In January 2007, parishioners of St. Aidan’s Anglican Church prepared to celebrate the church’s centennial by using its resources to serve and protect some of society’s most vulnerable. After holding a public meeting and advising neighbours, the church joined the Out of the Cold program, and with over 100 volunteers signed up to help, prepared to open its doors to 12 homeless men and women one night a week from January to March. This became a national news story when a group of Silver Birch neighbours hired a lawyer and threatened the church with an injunction. Over 300 people attended a public meeting on Jan. 16, where politicians, officials from the fire, police and city licensing departments and church representatives tried to assuage local fears. The project went ahead and quietly continues five years later.
Two other local churches with long histories voted to merge their congregations and assets. Bellefair United and Kew Beach United churches became Beach United Church. The Bellefair property at 2000 Queen St. E. was sold and redeveloped as a condominium. Part of the Kew Beach property at 140 Wineva Ave. has been razed and a new multi-use church is currently under construction.
Throughout the year there were public meetings about proposed developments. These included the properties at 12-14 Wineva Ave.; at 2-4 Neville Park Blvd. and 438-440 Lakefront Lane; a proposed 71-unit building on the site of the old Legion hall at Woodbine and Kingston; a 100-unit development at Woodbine and Gerrard; and a 29-unit supportive housing project at 1908 Gerrard St. E. Leslieville residents were fighting a proposed Smart Centre plan for a Walmart.
A $26 million make-over for the Victoria Park subway station was announced, including new bus terminals, making the station fully accessible, and redesigning the pedestrian bridge to Crescent Town.
Following a campaign by Rick Chrisp and Daniel Longshaw, a crosswalk was added at Gerrard and Norwood.
The new Williamson Road footbridge opened on Nov. 24. The previous wooden trestle was in such poor condition that it collapsed just before demolition began. The new bridge was part of a Glen Stewart ravine reclamation project.
Organizers of the 40th Easter Parade, the Beaches Lions, misjudged local sensibilities when they invited Ed the Sock to be a parade marshal. ‘Too raunchy for a community event’ was the verdict of those who complained. Ed the Sock was given the boot and comedians Luba Goy and Craig Lauzon took over.
Thirty eight local ‘Women of Distinction’ were feted at the Balmy Beach Club. “Each in her own way has contributed to our community’s success and health,” said Gene Domagala, who organized a poll to choose the women, and winnowed the list down from 115 nominees.
Fifty women stitched for 30 hours in a quilting marathon, each sewing in three hours shifts. The quilt was auctioned to raise money for a breast cancer survivors program.
Mary Christie was chosen as Beach Citizen of the Year. Her voluntary activities included service as chair of Community Centre 55, serving on the board of Toronto East General Hospital, 17 years as a Senior Link volunteer, chair of the parent council at Adam Beck School, conveyor for the Canadian Cancer Society, canvasser for the Salvation Army, and she was a long-time member of the City’s Parks & Recreation Advisory Committee.
Graham Roberston was presented with the Lord Strathcona medal, the highest award a Royal Canadian Army cadet can receive. He was chosen for his training record as a cadet, level of fitness, and recommendation by his superiors. Robertson had recently taken part in a Parliament Hill commemoration of Vimy Ridge, paying his own way to Ottawa to portray a young First World War soldier.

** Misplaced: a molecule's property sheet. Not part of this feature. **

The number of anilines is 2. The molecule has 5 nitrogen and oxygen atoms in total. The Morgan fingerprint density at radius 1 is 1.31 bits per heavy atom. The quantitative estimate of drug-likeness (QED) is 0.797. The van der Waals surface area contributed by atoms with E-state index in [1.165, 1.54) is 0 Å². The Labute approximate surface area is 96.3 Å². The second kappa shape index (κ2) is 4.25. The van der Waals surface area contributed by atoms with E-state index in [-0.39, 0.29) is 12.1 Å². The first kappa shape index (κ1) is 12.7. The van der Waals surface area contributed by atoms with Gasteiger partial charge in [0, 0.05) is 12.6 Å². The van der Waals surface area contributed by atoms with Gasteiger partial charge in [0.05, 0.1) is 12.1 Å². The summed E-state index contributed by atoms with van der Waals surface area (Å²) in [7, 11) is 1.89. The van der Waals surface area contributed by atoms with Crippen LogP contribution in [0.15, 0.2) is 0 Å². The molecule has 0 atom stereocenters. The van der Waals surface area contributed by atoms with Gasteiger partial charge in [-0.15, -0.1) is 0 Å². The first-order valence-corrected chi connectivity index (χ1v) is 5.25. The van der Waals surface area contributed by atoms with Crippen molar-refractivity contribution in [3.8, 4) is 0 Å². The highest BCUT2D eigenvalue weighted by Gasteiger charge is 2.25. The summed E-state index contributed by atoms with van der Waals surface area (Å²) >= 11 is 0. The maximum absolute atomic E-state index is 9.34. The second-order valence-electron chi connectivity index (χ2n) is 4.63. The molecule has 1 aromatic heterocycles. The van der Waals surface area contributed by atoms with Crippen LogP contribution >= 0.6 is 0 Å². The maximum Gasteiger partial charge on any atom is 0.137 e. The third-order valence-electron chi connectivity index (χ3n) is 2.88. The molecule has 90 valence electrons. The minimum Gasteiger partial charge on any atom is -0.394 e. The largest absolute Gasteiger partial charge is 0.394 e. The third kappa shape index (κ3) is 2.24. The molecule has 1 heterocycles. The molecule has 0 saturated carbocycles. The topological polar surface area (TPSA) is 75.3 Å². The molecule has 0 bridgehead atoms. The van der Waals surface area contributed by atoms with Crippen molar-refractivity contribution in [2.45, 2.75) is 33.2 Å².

Jake Prokopec tied for first place in the Fibonacci National Math Contest with a perfect score. More than 40,000 students wrote the test. His Grade 5 class at Bowmore Road School was sixth in the nation. He beat his teacher and coach, Sarah Erskin, who scored 39/40.
Katherine Barber, editor of the Oxford Canadian Dictionary and a local reader, revealed that she had included 37 words in the OCD citation file that she had found in Beach Metro News. Two were quoted in the 20-volume historic version of the Oxford English Dictionary. One entry referred to the verb to pitch, meaning adding yeast to wort for the purpose of inducing fermentation. It had appeared in a 1994 advertisement for The Feathers on Kingston Road. An entry and definition of poll clerk, which appeared in the same year, was also used.
A man whose war medals were stolen from his Beach home 39 years earlier, recovered them. On a whim, Rod Travers-Griffin, who had become an expert on coins, and military medals, buttons and badges, checked the website of an auction house. “Item 147 was my medals correctly identified with my name and rank engraved,” he said. The medals probably passed through several hands and had been sold as part of an estate sale two weeks earlier for $200. The new owner returned them.
Rudolf Stussi was the unanimous choice from among 35 contenders to paint a mural on the wall of the Beach IGA at Queen and Lee. The local artist was assisted by his son Errol to paint “a playful truncated view of some of the main features of along Queen Street from the Firehall to the waterworks.” The mural was paid for by the Beach BIA and public donations.
Michael Prue was re-elected in Beaches-East York Riding in a provincial election. Prue ran against PC Don Duvall , Liberal Tom Teahen and Caroline Law for the Green Party.
As 2007 ended the TTC announced plans to improve 501 service along Queen Street. The jury is still deliberating whether those plans have been successful.